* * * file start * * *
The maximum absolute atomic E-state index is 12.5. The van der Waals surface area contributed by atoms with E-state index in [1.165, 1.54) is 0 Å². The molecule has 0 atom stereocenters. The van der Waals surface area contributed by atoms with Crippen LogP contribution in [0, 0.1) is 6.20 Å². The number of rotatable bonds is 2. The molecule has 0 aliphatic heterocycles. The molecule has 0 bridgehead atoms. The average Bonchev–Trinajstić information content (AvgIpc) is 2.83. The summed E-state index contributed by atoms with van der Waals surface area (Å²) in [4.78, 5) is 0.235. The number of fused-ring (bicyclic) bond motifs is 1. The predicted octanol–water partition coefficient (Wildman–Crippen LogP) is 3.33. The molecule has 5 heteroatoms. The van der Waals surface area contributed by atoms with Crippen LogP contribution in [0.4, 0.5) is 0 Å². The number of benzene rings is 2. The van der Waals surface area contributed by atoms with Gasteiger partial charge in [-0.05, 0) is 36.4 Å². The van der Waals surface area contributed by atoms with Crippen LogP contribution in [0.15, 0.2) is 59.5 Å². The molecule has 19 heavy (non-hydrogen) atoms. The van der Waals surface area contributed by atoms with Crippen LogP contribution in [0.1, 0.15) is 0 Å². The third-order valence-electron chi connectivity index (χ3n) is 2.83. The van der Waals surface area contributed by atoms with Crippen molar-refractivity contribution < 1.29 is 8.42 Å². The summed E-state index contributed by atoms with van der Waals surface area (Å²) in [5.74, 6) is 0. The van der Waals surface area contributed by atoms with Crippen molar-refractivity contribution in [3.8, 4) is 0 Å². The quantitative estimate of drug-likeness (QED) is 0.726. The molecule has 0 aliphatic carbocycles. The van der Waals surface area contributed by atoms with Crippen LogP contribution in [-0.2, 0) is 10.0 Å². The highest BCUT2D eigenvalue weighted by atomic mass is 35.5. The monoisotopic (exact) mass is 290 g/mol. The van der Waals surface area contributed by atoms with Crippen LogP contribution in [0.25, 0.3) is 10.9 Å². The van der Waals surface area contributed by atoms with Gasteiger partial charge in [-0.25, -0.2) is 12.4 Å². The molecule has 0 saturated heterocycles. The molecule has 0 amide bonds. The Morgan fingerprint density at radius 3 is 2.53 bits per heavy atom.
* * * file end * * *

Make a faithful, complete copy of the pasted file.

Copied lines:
The maximum absolute atomic E-state index is 12.5. The van der Waals surface area contributed by atoms with E-state index in [1.165, 1.54) is 0 Å². The molecule has 0 atom stereocenters. The van der Waals surface area contributed by atoms with Crippen LogP contribution in [0, 0.1) is 6.20 Å². The number of rotatable bonds is 2. The molecule has 0 aliphatic heterocycles. The molecule has 0 bridgehead atoms. The average Bonchev–Trinajstić information content (AvgIpc) is 2.83. The summed E-state index contributed by atoms with van der Waals surface area (Å²) in [4.78, 5) is 0.235. The number of fused-ring (bicyclic) bond motifs is 1. The predicted octanol–water partition coefficient (Wildman–Crippen LogP) is 3.33. The molecule has 5 heteroatoms. The van der Waals surface area contributed by atoms with Crippen LogP contribution in [0.4, 0.5) is 0 Å². The number of benzene rings is 2. The van der Waals surface area contributed by atoms with Gasteiger partial charge in [-0.05, 0) is 36.4 Å². The van der Waals surface area contributed by atoms with Crippen LogP contribution in [0.15, 0.2) is 59.5 Å². The molecule has 19 heavy (non-hydrogen) atoms. The van der Waals surface area contributed by atoms with Crippen LogP contribution in [0.1, 0.15) is 0 Å². The third-order valence-electron chi connectivity index (χ3n) is 2.83. The van der Waals surface area contributed by atoms with Crippen molar-refractivity contribution < 1.29 is 8.42 Å². The summed E-state index contributed by atoms with van der Waals surface area (Å²) in [5.74, 6) is 0. The van der Waals surface area contributed by atoms with Crippen molar-refractivity contribution in [3.8, 4) is 0 Å². The quantitative estimate of drug-likeness (QED) is 0.726. The molecule has 0 aliphatic carbocycles. The van der Waals surface area contributed by atoms with Crippen LogP contribution in [-0.2, 0) is 10.0 Å². The highest BCUT2D eigenvalue weighted by atomic mass is 35.5. The monoisotopic (exact) mass is 290 g/mol. The van der Waals surface area contributed by atoms with Crippen LogP contribution in [0.25, 0.3) is 10.9 Å². The van der Waals surface area contributed by atoms with Gasteiger partial charge in [-0.25, -0.2) is 12.4 Å². The molecule has 0 saturated heterocycles. The molecule has 0 amide bonds. The Morgan fingerprint density at radius 3 is 2.53 bits per heavy atom.